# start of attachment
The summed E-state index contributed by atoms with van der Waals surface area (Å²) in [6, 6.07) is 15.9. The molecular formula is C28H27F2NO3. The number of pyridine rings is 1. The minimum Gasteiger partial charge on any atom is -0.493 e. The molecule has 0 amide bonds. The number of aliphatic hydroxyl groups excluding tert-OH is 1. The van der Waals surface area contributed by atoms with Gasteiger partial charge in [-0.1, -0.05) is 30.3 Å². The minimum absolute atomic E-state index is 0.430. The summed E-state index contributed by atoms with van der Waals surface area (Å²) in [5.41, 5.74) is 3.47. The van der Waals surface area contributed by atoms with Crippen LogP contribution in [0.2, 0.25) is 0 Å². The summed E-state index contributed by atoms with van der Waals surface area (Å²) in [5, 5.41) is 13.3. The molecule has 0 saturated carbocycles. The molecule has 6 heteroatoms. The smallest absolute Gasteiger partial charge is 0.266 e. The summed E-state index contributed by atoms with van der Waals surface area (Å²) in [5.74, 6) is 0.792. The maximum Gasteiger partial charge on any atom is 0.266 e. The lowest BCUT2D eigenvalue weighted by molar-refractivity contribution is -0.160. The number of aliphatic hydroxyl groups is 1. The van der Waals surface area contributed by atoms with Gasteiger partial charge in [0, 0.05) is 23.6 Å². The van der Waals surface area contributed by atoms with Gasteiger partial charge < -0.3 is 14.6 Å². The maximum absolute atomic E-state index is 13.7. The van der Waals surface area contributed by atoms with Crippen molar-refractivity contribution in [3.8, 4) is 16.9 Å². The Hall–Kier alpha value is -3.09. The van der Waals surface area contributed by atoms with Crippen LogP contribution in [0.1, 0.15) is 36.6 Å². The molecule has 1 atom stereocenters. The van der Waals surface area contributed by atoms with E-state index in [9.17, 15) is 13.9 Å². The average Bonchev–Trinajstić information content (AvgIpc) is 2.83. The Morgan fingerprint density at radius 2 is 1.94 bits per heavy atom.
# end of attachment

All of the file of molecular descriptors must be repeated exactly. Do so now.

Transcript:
The summed E-state index contributed by atoms with van der Waals surface area (Å²) in [6, 6.07) is 15.9. The molecular formula is C28H27F2NO3. The number of pyridine rings is 1. The minimum Gasteiger partial charge on any atom is -0.493 e. The molecule has 0 amide bonds. The number of aliphatic hydroxyl groups excluding tert-OH is 1. The van der Waals surface area contributed by atoms with Gasteiger partial charge in [-0.1, -0.05) is 30.3 Å². The minimum absolute atomic E-state index is 0.430. The summed E-state index contributed by atoms with van der Waals surface area (Å²) in [5.41, 5.74) is 3.47. The van der Waals surface area contributed by atoms with Crippen LogP contribution in [0.2, 0.25) is 0 Å². The summed E-state index contributed by atoms with van der Waals surface area (Å²) in [5, 5.41) is 13.3. The molecule has 0 saturated carbocycles. The molecule has 6 heteroatoms. The smallest absolute Gasteiger partial charge is 0.266 e. The summed E-state index contributed by atoms with van der Waals surface area (Å²) in [5.74, 6) is 0.792. The maximum Gasteiger partial charge on any atom is 0.266 e. The lowest BCUT2D eigenvalue weighted by molar-refractivity contribution is -0.160. The number of aliphatic hydroxyl groups is 1. The van der Waals surface area contributed by atoms with Gasteiger partial charge in [0, 0.05) is 23.6 Å². The van der Waals surface area contributed by atoms with Gasteiger partial charge < -0.3 is 14.6 Å². The maximum absolute atomic E-state index is 13.7. The van der Waals surface area contributed by atoms with Crippen molar-refractivity contribution in [3.8, 4) is 16.9 Å². The Hall–Kier alpha value is -3.09. The van der Waals surface area contributed by atoms with Crippen LogP contribution in [0.1, 0.15) is 36.6 Å². The molecule has 1 atom stereocenters. The van der Waals surface area contributed by atoms with E-state index in [9.17, 15) is 13.9 Å². The average Bonchev–Trinajstić information content (AvgIpc) is 2.83. The Morgan fingerprint density at radius 2 is 1.94 bits per heavy atom.